You are here: Home - News -

Footballers facing poverty over tax foul up blame advisers

  • 26/01/2015
  • 0
Footballers facing poverty over tax foul up blame advisers
Retired Premier League players are among more than 100 footballers who face financial ruin as a result of demands from HM Revenue and Customs (HMRC) for what it has said is unpaid tax, but the sports stars said the fault lies with their advisers.

The players are accused of using avoidance schemes to avoid paying tax owed, according to the Guardian.

HMRC has challenged a number of schemes that, it argued, took advantage of reliefs aimed at boosting investment in the British film industry.

Two of the film schemes being disputed, which were set up and run by the London firm Ingenious Media, had around 70 former and current footballers signed up, including David Beckham, Steven Gerrard, Wayne Rooney and Gary Lineker.

Those stars are all thought to be wealthy enough to cover any HMRC demands but the investors also included lesser famed and earning players, some of whom are seriously struggling to pay.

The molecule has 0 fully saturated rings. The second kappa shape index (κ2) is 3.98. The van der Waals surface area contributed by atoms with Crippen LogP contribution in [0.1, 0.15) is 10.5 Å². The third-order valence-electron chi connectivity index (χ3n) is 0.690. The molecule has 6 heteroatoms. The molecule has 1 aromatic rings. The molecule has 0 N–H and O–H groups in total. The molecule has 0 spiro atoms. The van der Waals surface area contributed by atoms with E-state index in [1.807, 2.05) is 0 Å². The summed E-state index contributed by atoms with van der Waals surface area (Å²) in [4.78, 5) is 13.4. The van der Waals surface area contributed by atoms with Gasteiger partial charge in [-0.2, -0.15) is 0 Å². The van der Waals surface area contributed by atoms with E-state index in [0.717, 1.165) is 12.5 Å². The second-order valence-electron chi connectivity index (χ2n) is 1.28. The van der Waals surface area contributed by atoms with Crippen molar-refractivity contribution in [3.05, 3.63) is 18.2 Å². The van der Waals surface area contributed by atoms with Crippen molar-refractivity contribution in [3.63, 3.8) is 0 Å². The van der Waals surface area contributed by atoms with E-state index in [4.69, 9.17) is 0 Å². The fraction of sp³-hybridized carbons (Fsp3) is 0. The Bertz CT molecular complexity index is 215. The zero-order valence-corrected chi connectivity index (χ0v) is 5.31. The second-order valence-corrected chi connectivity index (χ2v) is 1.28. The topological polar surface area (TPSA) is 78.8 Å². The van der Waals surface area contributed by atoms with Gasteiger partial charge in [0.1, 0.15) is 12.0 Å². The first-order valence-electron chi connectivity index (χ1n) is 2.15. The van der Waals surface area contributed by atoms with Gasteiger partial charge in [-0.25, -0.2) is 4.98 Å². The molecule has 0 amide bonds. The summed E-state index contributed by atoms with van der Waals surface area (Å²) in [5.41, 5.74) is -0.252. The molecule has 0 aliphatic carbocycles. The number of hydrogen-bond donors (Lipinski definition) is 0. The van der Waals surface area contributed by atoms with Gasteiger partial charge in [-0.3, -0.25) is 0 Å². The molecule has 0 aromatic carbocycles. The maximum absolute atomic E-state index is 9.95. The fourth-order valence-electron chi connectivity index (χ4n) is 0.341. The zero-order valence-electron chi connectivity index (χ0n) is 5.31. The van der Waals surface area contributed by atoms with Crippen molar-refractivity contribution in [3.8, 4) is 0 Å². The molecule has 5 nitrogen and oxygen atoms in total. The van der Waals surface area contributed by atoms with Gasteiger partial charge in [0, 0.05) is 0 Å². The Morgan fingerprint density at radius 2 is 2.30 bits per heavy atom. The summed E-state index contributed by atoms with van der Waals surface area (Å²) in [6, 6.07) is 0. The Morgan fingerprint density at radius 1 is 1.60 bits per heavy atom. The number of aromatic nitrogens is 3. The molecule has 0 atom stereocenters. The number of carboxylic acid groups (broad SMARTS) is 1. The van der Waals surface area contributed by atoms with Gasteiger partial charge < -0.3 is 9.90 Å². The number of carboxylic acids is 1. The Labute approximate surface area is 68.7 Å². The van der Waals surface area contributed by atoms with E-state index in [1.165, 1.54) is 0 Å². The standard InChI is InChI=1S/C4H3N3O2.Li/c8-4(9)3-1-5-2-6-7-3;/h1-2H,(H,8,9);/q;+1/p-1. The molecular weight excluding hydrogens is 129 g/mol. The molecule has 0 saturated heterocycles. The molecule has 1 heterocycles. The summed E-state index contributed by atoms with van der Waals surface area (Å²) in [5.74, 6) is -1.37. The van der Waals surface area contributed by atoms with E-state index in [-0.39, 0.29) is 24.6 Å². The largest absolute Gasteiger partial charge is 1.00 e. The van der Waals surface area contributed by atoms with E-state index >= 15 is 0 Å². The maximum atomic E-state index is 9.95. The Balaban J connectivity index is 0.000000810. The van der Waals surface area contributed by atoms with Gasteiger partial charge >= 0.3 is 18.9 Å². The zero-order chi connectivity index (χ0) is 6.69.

Xpro, the welfare organisation for former players, is representing 40 of those in dire straits, according to its chief executive Geoff Scott, who echoed some of them in blaming their financial advisers for targeting high-earning footballers and getting them to sign up to the schemes, which gave them large reductions in tax bills.

“I blame myself for trusting advisers – and I do think something should be done about them – and probably for being greedy as well, making a few grand from the taxman,” one player told the Guardian.

The footballers were among hundreds of wealthy investors who signed up in the early 2000s for similar investment schemes.

One such scheme, run by Ingenious Media, which the company is defending through the courts, attracted investors, including footballers, to the British film industry.

Investors’ money was often matched by twice as much in the form of a loan. The value of each film was written down substantially in the first year, on the basis that films are risky ventures, and this produced a tax relief at the then higher rate of tax, 40%, of that first-year loss.

This tax relief could be as much as the actual cash the investor had put in, and could be used to reduce tax owing on other investments.

The tax reliefs paid to a total of eight schemes, which included those of Ingenious Media, now being disputed by HMRC amount to £1bn, which the tax man is demanding be repaid.

There are 0 Comment(s)

You may also be interested in

Read previous post:
Paul Broadhead
MCD: Government clarifies definition of consumer buy-to-let regulation

Government rules out today introduced a legislative framework for consumer buy to let for the first time.